At the recommendation of Kevin Edgecomb I just ordered a copy One Gospel From Two: Mark’s Use of Matthew and Luke although I didn’t get it from Dove Booksellers; I was able to find a “new” copy from Barnes & Noble book market for half the price. I admit to being a Markan priority (Farrer theory) guy, but there are a few things about the Two Gospel Hypothesis that I find quite attractive. We’ll see if this book can sway me from my current position.
I also have a $42 Amazon gift certificate burning a hole in my pocket. I can’t decide whether or not to get a video game or a couple of books. If I get a game it’s between UFC 2009 Undisputed and Street Fighter IV. If I get books then it will probably be Bultmann’s Theology of the New Testament and a book by Gordon Fee (most likely How to Read the Bible for All Its Worth). Decisions, decisions. I’d like to have my mind made up by day’s end so your collective wisdom will be appreciated.
34 thoughts on “Just Ordered…”
UFC 2009 is selling better at my store, for what it is worth. Don’t recall SF 4 selling real big at all.
I have the opposite book, “Two Gospels from One”. It was not very well reviewed, as I recall.
As much as it pains me to say it – you should buy Bultmann! Don’t waste money on Video Games!!! ;)
As for Fee, he’s always good. Did you ever get “To What End Exegesis?”? Or “How to Choose a Translation For All It’s Worth”?
Matthean priority Amen.
Chuck: Good to know, thanks. The thing that’s holding me back right now is that I saw it for $5 less the other day and if I do get it I’d prefer to get it at as low a price as possible.
I have To What End Exegesis as a PDF file. I’ll get a hard copy eventually but it’s not a priority right now. I don’t have the translation book though. Don’t know that I’m really interested in that one.
Mark: I do very much want the Bultmann volume, but video games are never a waste of time when they’re good!
Now you’re into the Synoptics.
Good luck my friend!
I have to admit I had no idea there were any moderns who thought that Mark might be derived from Matthew and Luke. I’m starting a commentary on Mark now by Cole and he didn’t mention it. Maybe he isn’t modern enough.
I would think the Fee (and Strauss) book may be a little basic for you. A great book to be sure, but somewhat basic, not that anybody couldn’t glean something from it.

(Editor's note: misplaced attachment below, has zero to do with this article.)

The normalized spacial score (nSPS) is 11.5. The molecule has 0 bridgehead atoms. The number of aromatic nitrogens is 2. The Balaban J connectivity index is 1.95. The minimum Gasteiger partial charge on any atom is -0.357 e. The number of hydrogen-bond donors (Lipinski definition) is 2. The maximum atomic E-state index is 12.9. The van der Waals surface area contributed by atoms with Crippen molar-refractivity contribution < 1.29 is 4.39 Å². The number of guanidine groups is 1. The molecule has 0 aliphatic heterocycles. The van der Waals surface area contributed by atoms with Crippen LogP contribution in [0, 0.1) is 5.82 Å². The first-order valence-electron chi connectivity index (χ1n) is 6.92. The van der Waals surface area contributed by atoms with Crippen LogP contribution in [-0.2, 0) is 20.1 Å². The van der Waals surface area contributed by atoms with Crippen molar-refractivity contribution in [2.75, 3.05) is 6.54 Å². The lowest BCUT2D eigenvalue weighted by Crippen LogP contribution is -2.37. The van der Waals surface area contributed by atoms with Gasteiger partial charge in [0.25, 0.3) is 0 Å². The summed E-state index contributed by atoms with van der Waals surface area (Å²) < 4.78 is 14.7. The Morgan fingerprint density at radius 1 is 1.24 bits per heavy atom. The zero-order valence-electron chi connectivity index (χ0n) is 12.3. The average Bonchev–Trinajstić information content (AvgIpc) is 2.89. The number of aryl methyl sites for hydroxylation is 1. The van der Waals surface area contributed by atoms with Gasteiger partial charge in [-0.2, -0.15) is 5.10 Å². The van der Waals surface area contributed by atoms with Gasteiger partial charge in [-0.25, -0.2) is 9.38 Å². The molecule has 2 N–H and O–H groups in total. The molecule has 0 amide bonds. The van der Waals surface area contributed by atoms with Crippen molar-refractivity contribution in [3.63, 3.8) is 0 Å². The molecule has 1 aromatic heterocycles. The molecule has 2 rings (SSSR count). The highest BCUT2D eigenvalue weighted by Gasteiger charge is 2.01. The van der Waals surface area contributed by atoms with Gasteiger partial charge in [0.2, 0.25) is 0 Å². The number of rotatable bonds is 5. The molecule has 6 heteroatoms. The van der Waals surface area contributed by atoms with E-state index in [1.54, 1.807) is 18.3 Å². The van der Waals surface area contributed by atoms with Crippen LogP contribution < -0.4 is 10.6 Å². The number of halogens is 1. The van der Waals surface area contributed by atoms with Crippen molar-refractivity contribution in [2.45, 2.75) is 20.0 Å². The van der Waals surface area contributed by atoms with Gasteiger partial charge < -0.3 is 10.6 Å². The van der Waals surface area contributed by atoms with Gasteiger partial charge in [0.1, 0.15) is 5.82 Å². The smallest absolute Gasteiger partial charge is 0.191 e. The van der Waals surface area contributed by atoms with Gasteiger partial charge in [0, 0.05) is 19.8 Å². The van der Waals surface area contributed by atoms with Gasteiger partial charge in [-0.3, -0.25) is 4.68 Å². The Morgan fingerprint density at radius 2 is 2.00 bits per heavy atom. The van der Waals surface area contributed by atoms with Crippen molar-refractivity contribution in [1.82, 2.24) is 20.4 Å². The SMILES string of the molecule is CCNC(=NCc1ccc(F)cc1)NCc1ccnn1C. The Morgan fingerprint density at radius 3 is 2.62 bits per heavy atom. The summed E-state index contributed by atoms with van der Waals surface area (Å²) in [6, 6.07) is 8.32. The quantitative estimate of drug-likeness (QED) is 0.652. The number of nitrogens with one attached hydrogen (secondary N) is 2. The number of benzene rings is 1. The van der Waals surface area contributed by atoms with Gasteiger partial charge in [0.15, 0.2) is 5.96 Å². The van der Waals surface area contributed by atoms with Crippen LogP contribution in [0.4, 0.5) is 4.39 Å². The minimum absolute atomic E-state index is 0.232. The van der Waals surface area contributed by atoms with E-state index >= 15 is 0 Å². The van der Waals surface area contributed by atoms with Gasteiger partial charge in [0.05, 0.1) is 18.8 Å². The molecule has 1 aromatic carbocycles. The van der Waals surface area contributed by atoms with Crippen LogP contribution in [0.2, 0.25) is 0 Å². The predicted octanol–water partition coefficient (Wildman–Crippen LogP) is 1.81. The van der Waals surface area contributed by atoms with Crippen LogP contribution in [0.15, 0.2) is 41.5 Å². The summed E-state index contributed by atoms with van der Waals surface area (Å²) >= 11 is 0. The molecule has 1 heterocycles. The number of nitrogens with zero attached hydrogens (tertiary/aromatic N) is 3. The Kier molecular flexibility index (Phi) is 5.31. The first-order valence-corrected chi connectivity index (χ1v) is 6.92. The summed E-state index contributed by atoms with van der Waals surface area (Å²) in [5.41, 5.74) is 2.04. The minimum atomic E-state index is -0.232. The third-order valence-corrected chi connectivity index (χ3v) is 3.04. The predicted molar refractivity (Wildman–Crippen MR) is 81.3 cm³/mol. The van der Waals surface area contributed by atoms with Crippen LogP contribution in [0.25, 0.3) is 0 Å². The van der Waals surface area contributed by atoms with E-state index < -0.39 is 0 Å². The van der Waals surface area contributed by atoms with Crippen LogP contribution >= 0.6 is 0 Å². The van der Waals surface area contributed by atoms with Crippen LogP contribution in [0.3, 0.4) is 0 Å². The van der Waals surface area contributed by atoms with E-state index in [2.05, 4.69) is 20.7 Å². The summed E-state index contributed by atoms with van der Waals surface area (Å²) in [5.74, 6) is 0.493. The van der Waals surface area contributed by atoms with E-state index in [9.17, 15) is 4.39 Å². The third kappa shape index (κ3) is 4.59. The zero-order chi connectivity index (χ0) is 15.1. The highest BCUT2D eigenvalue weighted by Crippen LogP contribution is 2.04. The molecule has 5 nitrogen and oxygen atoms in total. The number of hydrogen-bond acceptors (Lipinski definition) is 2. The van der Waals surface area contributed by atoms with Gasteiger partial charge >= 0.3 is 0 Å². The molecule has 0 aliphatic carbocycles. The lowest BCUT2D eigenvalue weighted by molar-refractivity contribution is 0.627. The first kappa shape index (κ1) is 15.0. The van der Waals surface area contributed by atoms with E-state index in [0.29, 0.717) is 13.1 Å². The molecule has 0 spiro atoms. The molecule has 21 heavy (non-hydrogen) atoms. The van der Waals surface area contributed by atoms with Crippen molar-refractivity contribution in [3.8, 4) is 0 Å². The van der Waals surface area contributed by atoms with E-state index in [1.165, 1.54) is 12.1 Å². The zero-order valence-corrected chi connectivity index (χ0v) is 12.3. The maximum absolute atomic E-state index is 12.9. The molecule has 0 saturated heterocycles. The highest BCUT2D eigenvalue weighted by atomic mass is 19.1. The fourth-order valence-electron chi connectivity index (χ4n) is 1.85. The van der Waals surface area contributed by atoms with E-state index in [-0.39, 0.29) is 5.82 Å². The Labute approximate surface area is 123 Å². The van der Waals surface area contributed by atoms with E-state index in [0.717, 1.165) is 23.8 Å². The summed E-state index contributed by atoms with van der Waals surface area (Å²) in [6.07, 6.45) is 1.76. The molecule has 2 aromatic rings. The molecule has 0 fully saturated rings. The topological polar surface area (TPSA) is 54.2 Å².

Celucien: I’m a NT guy in general so if I come across a great deal I try to snatch it up.
Jeff: I used to have it on my Pradis Bible software but I lost it when my lst computer crashed. I’d like to have a hard copy to refer to. I think that it would make a great teaching tool for adult Bible studies (at least in the church I go to).
I’ll plug for How to Read the Bible for All Its Worth. I’ve been using it in classes at church for 3 years running, and will continue to do so until someone convinces me that there’s something better.
It is basic, BUT, I’ll point out that the basics of exegesis and hermeneutics are so often forgotten. And not by laypeople, but by those supposedly trained in them. I can’t tell you how many people in seminary thought they knew how to do exegesis simply because they could identify a Greek genitive and even categorize it. But they didn’t really know exegesis. Personally, I think many trained folks need a book like HTRTBFAIW.
Danny: Well said.
I’m a bit torn, given that the new edition of Bultmann is published by Baylor Press, and I go to Baylor. But, given that I likely won’t ever see any of that money myself, I say go for the video game. The new Street Fighter does look pretty sweet.
John: I ended up going with a couple of books. Hopefully someone from my family will get me a game for my birthday in July.
Nothing is better than the classic Super Street Fighter II games.
How do you have time for video games man?
Geoff, the question should be, “Why do you make time for computer games?”
Any thoughts on Duvall and Hays’ “Grasping God’s Word”? I read through it several years ago and thought it was as good as Fee and Stuart. F&S’s work, though, is a bit more succint, which lends itself to a wider audience.
Geoff: The same way I have time for my family or to read… I make it. :-)
Mark: That’s easy to answer: I don’t! I make time for XBox 360 games. ;-)
Jason: I haven’t read it so I don’t know how it stacks up.
Have you read “Redating Matthew, Mark, and Luke” by Wenham? He presents an alternaive to Markan priority. I have studied the issue for 25+ years and have never been convinced of Markan priority.
Rich: I haven’t read it. The Synoptic problem has never been at the forefront of my study interests. The most basic reason I hold to Markan priority is that it’s a lot easier for me to fathom Matthew & Luke expanding upon Mark than it is for me to see Mark abbreviating Matthew & Luke, at least in the way that it appears he has if he did indeed use them as sources. I can be swayed though. We’ll see if the book I just ordered is enough to do it.
Folks don’t seem to know that Matthean priority is universal to the Church Fathers, Reformers, and everyone else earlier than 1800. Matthean priority, in Griesbach’s work and others’, was universally held until the early/mid nineteenth century. It was Storr (I think) who invented Marcan priority in the late eighteenth or early nineteenth century, and things developed from there.
But, as the author/editors make clear, the Two Gospel Hypothesis is no longer identical with Griesbach’s ideas. It is a further development, and much more solid.
Conflationary epitomizing was very much an ancient practice. Look at 2 Maccabees, an epitome of the otherwise lost 5 volume work by Jason of Cyrene, which also arguably draws on 1 Maccabees. Look at the numerous epitomes and quotations utilized by Josephus and strung together in each of his works. I think particularly of his treatment of chronology in Against Apion, where he utilizes epitomes of Berossus and Manetho to create a new conflated epitome of both, with other materials lightly treated as well.